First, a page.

My Brother

Dana and I have been best friends for 30 years.

Dana and I first met after his family moved from Fiji to Hawaii. Since we were the only 2 Baha’i youth boys in the community at the time, we hit it off quickly. For two years, it was hard to see one without the other. As many know, Dana couldn’t do anything at a normal speed, so he graduated from high school when he was 15 and went to Taiwan as a Baha’i Pioneer when he was 16.

When he wrote me to say that he wasn’t going to return to Hawaii and he was getting married, I had to go to Taiwan to see him. We spent many years in Taiwan and these were some of my happiest years of my life. As nothing stops for Dana, I had to go to visit him during holidays. As usual he would put me to work. I have so many stories about Dana, but i will share 3 that stand out in my mind:

Just after i got to Taiwan, Dana wanted a local contractor to build him a dinning room table and in exchange he promised to help gut the first floor of this house that the contractor was remodelling. Naturally Dana got me to help. When we arrived at this house, the contractor’s workman had already started working. They were neatly pulling out nails and saving this old wood. Dana asked the contractor if he wanted the wood and he said no. So Dana and i both grab some sledgehammers that we lying on the ground and just went to work. All of the workers just ran in fear for their lives. We gutted that house in less than 2 hours. The next day Dana’s table was delivered.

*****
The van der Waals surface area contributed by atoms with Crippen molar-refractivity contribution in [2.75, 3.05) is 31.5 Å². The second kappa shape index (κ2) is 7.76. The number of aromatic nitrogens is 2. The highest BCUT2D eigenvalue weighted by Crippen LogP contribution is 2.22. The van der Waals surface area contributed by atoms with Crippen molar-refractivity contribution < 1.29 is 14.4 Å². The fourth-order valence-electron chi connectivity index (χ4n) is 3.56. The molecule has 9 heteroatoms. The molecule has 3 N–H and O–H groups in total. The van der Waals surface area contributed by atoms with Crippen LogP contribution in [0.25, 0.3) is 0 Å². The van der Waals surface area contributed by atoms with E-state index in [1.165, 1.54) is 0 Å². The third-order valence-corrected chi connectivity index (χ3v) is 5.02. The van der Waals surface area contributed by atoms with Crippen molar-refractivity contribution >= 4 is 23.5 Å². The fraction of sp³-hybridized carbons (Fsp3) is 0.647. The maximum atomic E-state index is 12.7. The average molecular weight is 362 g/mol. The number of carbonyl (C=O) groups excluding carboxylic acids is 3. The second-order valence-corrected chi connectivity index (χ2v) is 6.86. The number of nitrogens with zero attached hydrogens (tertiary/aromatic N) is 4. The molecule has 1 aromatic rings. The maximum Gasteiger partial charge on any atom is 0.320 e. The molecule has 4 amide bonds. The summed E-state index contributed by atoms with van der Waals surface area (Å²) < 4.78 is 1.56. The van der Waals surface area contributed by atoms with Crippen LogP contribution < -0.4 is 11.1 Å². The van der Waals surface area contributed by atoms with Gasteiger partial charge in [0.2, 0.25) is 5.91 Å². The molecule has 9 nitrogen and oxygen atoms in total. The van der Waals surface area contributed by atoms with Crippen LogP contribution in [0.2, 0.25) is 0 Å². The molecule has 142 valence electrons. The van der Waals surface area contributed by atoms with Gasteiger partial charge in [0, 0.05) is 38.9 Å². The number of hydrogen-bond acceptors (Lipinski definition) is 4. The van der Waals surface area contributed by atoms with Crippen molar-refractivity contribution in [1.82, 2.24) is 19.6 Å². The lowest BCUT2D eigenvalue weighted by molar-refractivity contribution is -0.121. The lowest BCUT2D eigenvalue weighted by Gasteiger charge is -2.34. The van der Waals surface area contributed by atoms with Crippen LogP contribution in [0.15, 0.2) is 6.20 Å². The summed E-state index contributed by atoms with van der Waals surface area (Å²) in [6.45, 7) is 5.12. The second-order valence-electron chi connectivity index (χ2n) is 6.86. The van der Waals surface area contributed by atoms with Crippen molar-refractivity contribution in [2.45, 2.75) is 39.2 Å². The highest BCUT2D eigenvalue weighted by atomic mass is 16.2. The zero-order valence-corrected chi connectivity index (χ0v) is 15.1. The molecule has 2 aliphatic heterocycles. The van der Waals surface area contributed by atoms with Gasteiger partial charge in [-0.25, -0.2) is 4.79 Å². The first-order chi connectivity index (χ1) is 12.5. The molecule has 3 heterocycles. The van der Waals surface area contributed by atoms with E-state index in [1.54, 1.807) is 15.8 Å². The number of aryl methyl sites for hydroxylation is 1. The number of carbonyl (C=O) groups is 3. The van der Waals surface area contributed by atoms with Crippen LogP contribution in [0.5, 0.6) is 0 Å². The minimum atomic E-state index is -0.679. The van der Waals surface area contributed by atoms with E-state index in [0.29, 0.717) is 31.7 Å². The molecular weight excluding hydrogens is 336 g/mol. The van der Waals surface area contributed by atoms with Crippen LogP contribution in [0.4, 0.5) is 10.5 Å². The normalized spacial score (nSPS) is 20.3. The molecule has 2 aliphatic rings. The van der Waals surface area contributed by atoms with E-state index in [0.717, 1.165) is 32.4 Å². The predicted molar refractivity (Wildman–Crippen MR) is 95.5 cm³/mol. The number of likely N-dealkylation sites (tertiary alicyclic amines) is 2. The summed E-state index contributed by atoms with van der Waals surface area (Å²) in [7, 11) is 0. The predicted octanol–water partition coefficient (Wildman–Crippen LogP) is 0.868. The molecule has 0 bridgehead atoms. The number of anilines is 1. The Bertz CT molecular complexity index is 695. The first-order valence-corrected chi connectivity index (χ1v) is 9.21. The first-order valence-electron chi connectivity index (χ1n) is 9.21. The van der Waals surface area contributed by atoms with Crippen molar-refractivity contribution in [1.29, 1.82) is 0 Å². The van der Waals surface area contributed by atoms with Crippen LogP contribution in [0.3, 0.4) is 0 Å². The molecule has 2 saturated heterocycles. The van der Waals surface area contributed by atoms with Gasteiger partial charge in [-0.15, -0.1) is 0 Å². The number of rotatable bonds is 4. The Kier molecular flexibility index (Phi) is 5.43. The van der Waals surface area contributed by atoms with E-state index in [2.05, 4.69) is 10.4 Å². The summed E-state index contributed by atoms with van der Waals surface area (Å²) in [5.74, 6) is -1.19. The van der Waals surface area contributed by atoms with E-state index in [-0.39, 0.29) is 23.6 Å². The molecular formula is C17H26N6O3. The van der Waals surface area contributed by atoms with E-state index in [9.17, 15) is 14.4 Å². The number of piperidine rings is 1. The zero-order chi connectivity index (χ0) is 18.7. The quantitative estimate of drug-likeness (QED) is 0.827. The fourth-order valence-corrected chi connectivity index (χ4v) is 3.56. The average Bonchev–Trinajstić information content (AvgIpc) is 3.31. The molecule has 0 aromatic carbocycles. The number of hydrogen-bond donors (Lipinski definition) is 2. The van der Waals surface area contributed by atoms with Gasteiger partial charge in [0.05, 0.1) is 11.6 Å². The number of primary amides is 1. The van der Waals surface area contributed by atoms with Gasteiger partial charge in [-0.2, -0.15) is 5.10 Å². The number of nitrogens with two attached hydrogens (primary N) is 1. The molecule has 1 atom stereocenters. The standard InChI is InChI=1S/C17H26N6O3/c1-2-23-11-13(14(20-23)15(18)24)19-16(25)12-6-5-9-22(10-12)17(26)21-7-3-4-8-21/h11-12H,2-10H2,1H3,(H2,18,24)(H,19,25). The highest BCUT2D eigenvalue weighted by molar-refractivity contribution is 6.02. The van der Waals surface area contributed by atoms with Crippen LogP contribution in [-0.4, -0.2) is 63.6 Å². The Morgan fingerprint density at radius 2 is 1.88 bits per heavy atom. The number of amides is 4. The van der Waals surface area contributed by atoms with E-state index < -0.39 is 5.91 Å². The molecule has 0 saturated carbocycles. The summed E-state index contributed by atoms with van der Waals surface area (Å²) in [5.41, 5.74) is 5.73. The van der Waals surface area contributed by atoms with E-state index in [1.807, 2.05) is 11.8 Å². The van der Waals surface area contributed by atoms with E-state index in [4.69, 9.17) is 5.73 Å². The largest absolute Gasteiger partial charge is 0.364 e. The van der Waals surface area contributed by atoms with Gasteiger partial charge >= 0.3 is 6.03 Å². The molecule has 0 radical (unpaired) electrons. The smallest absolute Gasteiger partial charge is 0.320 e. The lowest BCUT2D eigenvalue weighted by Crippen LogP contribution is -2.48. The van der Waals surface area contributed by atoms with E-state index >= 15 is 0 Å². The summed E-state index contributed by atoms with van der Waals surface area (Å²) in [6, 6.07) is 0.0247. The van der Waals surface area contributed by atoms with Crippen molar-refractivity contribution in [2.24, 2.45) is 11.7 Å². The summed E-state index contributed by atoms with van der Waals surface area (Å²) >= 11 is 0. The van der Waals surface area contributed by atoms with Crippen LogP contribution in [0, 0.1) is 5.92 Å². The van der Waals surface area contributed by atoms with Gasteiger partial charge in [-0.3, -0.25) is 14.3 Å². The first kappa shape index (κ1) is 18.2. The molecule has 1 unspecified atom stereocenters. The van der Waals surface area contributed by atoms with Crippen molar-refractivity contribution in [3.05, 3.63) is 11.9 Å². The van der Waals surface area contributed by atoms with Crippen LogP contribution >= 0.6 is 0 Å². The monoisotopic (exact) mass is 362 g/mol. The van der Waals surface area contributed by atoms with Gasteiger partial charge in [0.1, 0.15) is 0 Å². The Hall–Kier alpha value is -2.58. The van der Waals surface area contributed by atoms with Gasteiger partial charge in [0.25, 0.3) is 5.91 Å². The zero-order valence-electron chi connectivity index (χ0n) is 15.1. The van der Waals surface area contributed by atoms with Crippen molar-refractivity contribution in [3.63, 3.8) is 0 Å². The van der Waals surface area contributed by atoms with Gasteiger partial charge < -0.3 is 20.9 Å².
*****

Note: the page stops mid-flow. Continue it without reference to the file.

One day Dana called me up and suggested that we meet in Taipei for the weekend. It was my birthday and he suggested we go have some fun. Of course for Dana, “fun” is work. We met in Taipei and Dana needed to buy some computer parts. We borrowed a motor scooter from a Chinese friend and off we went. Dana was driving and I was on the back with a map.

Somehow we got lost and ended up driving in front of the presidential office which is illegal. A policeman saw driving and pulled us over. He was very angry that we dared drive on this road and demanded to see Dana’s license and registration. At the time neither Dana or I had a license for Taiwan, so in very poor chinese, Dana said that we were lost and we trying to find chung shan rd. The expression on the officer’s face changed to confusion as he didn’t know what to do. He finally pointed and said it was that way. Dana quickly thanked him and drove off with the officer still pointing and confused.

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